Synagogue at Historic Armory: No HDC Vote after Third Revision and the Clock is Ticking

A new rendering of proposed Chabad synagogue (view from from Mason Street) presented to the Historic District Commission on October 17, 2018. This version is less rounded than earlier versions.

Aerial view toward north of proposed Chabad synagogue presented to the Historic District Commission on October 17, 2018. Armory and synagogue are the buildings at lower left. At right is former Wells Fargo building (originally a Masonic Temple), top/center is the Public Safety Complex including red fire truck.

View of main entrance to proposed Chabad synagogue on Havemeyer Place (which is directly opposite multiple garage bays of the Fire Department) presented to the Historic District Commission on October 17, 2018

On Wednesday night the Historic District Commission, a group that is advisory to Planning & Zoning, held a special meeting on the proposed Chabad synagogue at the corner of Mason Street and Havemeyer Place.

Specifically, the synagogue would replace part of the historic Armory. The meeting was the third time the proposal had gone before the HDC, and, for a third time, the commission was neither satisfied with the application, nor ready to vote on it.

Neighbors of the historic Armory on Mason Street had their voices amplified by attorney James Fulton and former town planner Diane Fox.

The applicant, Chabad Lubavitch, was represented by attorney Tom Heagney.

Architect Erik Zambell, filling in for Rich Granoff, said that since the previous meeting the synagogue design had been updated to incorporate feedback from HDC.

“One of the comments we received was that the curves we had in the September iteration probably didn’t make sense and didn’t relate,” Zambell said. “We eliminated the porte-cochère with the round columns. We’ve created a stepped entry that will give you some cover and open up to the public and we’re stepping it back and using the same material we’re using in our base.”

Zambell said another modification was to replace a stone wall with a metal fence in order to “lighten up” the way the building interacts with the street.

“Likewise, we stepped the center portion of the Mason Street side back so we could get some planting on Mason Street,” he said. “It’s not a lot, but it steps it aback a bit.”

Zambell said other changes included the addition of a “rustication” or “corrugated stepping at the corners” that relates more to the scale of the brick at the Armory, and to use smaller pieces of stone to respond to comments about the building’s scale.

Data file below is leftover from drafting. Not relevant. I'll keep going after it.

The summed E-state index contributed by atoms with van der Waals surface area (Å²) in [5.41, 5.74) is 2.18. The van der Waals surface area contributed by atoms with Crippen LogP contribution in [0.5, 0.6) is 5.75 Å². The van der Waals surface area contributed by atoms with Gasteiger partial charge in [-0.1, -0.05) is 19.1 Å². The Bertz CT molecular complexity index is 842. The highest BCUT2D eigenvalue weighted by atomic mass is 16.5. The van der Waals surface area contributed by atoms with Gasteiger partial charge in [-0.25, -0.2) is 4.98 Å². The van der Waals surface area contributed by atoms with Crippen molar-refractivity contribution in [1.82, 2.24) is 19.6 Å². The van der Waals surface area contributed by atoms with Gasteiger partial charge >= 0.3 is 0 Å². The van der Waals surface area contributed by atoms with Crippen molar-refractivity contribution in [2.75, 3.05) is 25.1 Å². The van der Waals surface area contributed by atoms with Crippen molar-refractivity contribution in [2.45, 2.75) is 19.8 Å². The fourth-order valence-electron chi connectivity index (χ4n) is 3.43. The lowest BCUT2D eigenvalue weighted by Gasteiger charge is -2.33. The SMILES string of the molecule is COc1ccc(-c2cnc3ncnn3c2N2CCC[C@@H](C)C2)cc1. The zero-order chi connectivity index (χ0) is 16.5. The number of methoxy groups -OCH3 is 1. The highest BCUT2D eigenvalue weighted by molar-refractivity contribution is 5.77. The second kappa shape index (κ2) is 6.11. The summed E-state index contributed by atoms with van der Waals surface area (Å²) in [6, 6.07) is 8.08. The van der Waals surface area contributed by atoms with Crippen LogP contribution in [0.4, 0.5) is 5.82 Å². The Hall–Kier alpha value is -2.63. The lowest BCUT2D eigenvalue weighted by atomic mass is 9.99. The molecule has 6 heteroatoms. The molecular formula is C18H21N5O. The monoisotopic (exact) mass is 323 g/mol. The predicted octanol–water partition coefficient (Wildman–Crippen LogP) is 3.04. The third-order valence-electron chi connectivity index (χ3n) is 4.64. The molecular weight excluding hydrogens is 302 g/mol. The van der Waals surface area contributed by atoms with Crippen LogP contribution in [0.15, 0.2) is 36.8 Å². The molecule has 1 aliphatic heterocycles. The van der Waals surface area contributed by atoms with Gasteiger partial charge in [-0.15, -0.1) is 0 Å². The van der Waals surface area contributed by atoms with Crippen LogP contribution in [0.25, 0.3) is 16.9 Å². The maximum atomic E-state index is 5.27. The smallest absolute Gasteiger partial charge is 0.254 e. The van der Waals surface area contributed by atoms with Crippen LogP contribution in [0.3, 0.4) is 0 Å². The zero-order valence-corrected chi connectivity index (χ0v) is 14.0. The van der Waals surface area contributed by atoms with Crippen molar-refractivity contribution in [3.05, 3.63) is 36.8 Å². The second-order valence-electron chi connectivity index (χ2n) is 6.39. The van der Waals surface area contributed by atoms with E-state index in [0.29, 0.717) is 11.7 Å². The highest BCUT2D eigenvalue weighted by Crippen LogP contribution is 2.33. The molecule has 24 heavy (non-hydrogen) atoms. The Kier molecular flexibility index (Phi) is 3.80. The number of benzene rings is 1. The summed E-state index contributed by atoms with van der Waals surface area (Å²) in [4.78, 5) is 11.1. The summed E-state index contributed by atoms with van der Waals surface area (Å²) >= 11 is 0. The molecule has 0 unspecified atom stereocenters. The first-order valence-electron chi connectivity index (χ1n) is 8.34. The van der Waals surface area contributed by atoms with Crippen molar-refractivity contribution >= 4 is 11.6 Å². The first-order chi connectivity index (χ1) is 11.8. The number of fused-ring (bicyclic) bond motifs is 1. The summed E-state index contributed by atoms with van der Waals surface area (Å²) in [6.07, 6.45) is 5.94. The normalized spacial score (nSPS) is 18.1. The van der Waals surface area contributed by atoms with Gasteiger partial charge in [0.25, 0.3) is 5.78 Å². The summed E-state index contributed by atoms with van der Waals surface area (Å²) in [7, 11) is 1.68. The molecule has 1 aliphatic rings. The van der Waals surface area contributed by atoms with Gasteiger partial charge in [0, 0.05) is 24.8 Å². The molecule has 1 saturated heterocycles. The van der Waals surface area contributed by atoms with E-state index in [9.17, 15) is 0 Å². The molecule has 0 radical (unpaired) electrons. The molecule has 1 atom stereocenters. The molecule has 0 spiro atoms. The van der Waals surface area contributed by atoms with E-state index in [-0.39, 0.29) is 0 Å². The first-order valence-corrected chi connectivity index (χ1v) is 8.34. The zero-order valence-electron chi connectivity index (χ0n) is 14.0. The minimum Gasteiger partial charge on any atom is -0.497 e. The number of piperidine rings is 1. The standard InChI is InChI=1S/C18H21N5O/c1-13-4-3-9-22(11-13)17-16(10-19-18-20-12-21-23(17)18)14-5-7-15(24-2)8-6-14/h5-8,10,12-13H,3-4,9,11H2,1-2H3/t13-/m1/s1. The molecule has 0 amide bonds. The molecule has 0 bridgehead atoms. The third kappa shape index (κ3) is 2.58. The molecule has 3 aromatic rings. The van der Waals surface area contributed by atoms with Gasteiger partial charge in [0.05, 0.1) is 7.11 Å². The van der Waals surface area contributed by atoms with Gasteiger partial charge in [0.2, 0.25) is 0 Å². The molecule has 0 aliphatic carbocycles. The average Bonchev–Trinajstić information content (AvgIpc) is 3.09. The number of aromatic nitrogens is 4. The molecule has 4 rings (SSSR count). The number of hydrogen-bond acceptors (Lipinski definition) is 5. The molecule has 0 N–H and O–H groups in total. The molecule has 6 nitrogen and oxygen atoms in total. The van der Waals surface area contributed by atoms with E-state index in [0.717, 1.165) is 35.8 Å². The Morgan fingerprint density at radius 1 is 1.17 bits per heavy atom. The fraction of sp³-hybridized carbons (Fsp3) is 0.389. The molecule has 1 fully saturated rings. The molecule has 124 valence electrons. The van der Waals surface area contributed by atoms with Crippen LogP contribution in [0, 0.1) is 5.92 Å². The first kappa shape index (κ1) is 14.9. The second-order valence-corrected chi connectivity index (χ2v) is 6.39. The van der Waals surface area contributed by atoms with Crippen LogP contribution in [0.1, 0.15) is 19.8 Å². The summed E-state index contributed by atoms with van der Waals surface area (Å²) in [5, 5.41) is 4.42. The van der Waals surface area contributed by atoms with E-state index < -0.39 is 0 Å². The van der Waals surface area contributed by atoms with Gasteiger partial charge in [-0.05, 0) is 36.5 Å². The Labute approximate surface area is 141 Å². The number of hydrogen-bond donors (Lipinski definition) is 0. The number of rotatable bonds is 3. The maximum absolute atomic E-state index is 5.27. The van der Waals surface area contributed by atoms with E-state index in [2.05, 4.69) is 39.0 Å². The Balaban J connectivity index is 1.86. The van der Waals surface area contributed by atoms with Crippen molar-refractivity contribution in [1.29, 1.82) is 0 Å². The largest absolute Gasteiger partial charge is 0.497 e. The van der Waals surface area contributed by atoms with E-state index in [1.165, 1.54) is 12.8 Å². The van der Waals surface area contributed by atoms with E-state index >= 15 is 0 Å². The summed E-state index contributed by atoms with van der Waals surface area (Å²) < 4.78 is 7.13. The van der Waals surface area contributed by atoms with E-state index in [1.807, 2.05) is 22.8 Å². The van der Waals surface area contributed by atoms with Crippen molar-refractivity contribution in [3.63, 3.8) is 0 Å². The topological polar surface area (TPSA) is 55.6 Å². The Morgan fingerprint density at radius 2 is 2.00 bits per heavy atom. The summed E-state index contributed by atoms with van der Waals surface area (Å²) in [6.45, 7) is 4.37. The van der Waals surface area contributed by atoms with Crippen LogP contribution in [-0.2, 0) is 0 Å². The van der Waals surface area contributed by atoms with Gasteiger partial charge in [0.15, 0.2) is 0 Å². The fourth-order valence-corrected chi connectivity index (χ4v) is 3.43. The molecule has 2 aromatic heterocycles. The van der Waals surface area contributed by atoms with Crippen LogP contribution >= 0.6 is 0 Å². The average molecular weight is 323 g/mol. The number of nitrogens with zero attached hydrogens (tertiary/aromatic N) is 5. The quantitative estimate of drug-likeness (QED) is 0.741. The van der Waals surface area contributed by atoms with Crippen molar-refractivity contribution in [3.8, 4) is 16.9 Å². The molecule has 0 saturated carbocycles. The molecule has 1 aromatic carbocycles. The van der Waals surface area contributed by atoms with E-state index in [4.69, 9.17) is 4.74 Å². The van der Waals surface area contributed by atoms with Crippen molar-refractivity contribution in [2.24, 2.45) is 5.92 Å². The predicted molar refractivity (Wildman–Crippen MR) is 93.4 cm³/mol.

Katie Brown from the HDC asked if it was necessary to take down the Oak trees on Mason Street.

“I believe so, yes,” Zambell said, adding that he did not know what might replace them.

Another change was to eliminate the stained glass at the main entrance, and rather than a menorah or Star of David, the proposal now features a tablet.

Zambell said now, like the Armory, the synagogue windows are more recessed.

Attorney Heagney said the windows were raised and parapets were lowered a foot from 4 ft to 3 ft.

HDC’s Martin Kagan noticed that only the Mason Street and Havemeyer Place facades were included in the presentation. He said the commission wants to see renderings of the other sides.

Zambell said his client is not willing switch to red brick. They are committed to Jerusalem Stone, which is closer to yellow.

Mr. Heagney showed a rendering of a condo project that had gained the HDC’s approval in 2007. There were some gasps from the public.

Mr. Heagney said there had been two previous proposals in the past 11 years for the Armory, including a 2007 cube-like condo project that called for taking down all of the Armory except its facade.

He said that and a prior designs were approved with slightly greater in square footage than the proposed 26,533 sq ft synagogue.

In response the HDC pointed out that the 2007 condominium project had much smaller parking requirements than the synagogue.

“We’re 6,131+ sq ft and we’re proposing to retain much of the Armory – that’s the entire Armory building as it is. We’re only removing the shed,” Heagney said.

HDC member Darius Toraby described the Armory as a magnificent structure with long term history important to the Town, as well as the country, and that any deficiencies or issues with regard to the restoration of the building need to be addressed.

“We haven’t heard anything about that from you guys. You’re asking about Historic Overlay and what are we getting in return?” Toraby asked.

“The preservation of the Armory is tatamount. We are committed to having this building maintained, improved and preserved,” Heagney said.

“Those are wonderful words we use every day,” Toraby shot back. “You have to specify what that entails and to what length. I believe it should be in perpetuity.”